Monthly Archives: February 2012

Achieve and maintain a healthy weight in pregnancy

The amount of weight a woman may gain in pregnancy varies a great deal, and only some of it is due to increased body fat. The unborn child, placenta, amniotic fluid and increases in maternal blood and fluid volume all contribute to weight gain during pregnancy. A woman gains average 10 to 12 kg during her pregnancy. More than 12-14kg is hard to loose. An obese woman should not gain more than 8-10kg. Here are few tips to maintain healthy weight in pregnancy…


  • Dieting during pregnancy is not recommended as it may harm the health of the child.
  • Always eat breakfast
  • Eat frequently but watch portion
  • Avoid starchy food like maida, potato, too much rice, but include whole grain, beans, nuts sprouts, cereals
  • Avoid sweets and fats
  • Drink low fat milk
  • Have grilled meat instead of gravy
  • Add 4-5 portions of fruits & vegetables
  • There is no need to ‘eat for two’. Energy needs do not change in the first six months of pregnancy. Only in the last three months do a woman’s energy needs increase by around 200 calories per day.
  • Avoid sedentary habits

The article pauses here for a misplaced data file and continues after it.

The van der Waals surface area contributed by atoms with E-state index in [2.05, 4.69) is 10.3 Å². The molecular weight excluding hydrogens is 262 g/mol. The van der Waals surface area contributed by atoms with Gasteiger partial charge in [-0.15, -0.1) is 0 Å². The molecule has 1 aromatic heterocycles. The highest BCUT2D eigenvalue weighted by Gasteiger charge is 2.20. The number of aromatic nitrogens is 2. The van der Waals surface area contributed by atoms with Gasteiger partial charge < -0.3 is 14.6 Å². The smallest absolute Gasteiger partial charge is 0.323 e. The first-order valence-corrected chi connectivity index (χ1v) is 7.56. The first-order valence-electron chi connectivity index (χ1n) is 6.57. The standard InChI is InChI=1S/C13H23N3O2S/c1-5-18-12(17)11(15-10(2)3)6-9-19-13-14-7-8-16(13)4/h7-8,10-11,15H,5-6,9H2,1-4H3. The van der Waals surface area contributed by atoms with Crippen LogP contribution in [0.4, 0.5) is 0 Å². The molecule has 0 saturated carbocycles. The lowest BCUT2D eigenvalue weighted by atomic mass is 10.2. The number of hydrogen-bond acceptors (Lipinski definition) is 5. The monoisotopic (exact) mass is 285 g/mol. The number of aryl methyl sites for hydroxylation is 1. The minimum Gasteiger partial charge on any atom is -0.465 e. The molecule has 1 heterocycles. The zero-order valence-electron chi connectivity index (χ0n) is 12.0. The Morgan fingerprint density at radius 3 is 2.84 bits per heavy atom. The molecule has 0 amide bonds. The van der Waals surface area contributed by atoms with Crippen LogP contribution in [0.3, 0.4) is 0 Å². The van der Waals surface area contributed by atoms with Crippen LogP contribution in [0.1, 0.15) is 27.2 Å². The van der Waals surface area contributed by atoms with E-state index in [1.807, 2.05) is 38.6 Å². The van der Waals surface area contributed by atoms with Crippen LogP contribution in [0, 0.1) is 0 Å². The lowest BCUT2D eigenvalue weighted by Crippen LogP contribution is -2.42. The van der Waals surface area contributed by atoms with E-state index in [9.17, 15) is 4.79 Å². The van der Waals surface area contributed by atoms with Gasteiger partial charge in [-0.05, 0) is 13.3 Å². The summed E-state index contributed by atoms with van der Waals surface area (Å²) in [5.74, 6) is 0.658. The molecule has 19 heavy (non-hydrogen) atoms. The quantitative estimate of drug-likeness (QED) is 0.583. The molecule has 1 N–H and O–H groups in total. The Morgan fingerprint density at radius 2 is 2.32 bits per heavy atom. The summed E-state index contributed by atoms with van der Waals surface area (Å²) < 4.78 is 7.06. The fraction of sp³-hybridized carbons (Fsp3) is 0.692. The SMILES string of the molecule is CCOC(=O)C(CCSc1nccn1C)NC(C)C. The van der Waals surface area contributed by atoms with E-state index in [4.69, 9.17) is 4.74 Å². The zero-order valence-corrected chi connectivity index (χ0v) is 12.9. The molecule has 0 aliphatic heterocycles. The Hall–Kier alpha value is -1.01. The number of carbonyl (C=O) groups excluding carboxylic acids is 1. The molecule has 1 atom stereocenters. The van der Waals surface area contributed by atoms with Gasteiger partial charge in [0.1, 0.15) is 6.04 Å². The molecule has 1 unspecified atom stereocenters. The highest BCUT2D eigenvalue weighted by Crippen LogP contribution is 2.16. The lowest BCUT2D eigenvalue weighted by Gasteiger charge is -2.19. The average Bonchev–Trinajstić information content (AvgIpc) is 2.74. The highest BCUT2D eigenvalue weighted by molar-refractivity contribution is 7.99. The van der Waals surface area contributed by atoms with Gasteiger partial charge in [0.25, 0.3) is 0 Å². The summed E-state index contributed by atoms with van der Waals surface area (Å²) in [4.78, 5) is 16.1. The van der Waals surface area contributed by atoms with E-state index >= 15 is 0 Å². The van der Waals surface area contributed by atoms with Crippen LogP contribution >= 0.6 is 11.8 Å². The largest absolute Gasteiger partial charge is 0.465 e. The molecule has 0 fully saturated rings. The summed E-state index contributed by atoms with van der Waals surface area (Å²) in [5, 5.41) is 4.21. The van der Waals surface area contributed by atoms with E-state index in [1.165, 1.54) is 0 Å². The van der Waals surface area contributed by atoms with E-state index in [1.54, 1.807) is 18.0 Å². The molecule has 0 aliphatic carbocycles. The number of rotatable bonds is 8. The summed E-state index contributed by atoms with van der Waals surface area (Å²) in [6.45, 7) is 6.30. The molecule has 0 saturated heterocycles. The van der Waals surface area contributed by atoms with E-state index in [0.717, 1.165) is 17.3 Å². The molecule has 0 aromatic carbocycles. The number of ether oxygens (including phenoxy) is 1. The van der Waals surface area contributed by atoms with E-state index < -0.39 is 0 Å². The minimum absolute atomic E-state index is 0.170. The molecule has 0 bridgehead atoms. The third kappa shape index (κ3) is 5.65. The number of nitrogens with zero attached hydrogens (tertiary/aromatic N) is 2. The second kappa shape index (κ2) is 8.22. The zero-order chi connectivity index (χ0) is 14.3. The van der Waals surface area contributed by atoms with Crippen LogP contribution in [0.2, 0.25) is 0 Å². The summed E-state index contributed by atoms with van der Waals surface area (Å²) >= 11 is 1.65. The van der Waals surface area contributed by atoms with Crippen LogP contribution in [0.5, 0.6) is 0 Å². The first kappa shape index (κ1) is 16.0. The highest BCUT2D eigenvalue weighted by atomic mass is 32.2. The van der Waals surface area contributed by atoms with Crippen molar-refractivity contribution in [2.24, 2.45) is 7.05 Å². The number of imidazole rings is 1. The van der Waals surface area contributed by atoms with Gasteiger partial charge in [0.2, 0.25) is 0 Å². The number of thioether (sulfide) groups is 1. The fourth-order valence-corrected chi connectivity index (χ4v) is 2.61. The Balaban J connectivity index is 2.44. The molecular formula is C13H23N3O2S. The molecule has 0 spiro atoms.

• Moderate-intensity physical activity will not harm the mother or baby. At least 30 minutes per day of moderate intensity activity is recommended. This can include activities such as swimming or brisk walking. If women have not exercised routinely up to that point, they should begin with no more than three 15-minute sessions a week, increasing gradually to daily 30-minute sessions.
  • Regular stretching exercises must be included in the schedule to be fit and flexible


Eat smart, exercise regularly, remain active…let pregnancy be a motivation to be fit & healthy!!





Why your weight matters during pregnancy and after birth?

Most women who are overweight have a straightforward pregnancy and birth and deliver healthy babies. However being overweight does increase the risk of complications to both you and your baby. This information is about the extra care you will be offered during your pregnancy and how you can minimize the risks to you and your baby in this pregnancy, and in a future pregnancy. Your doctor will not judge you for being overweight and should give you all the support that you need.

What is BMI?

BMI is your body mass index which is a measure of your weight in relation to your height. A healthy BMI is above 18.5 and less than 25. A person is considered to be overweight if their BMI is between 25 and 29.9 or obese if they have a BMI of 30 or above. Almost 1 in 5 (20%) pregnant women have a BMI of 30 or above at the beginning of their pregnancy.

Your BMI is calculated at your first visit to the doctor.

What are the risks of a raised BMI during pregnancy?

Being overweight (BMI > 25) increases the risk of complications for pregnant women and their babies. With increasing BMI, the additional risks become gradually more likely, the risks being much higher for women with a BMI of 40 or above.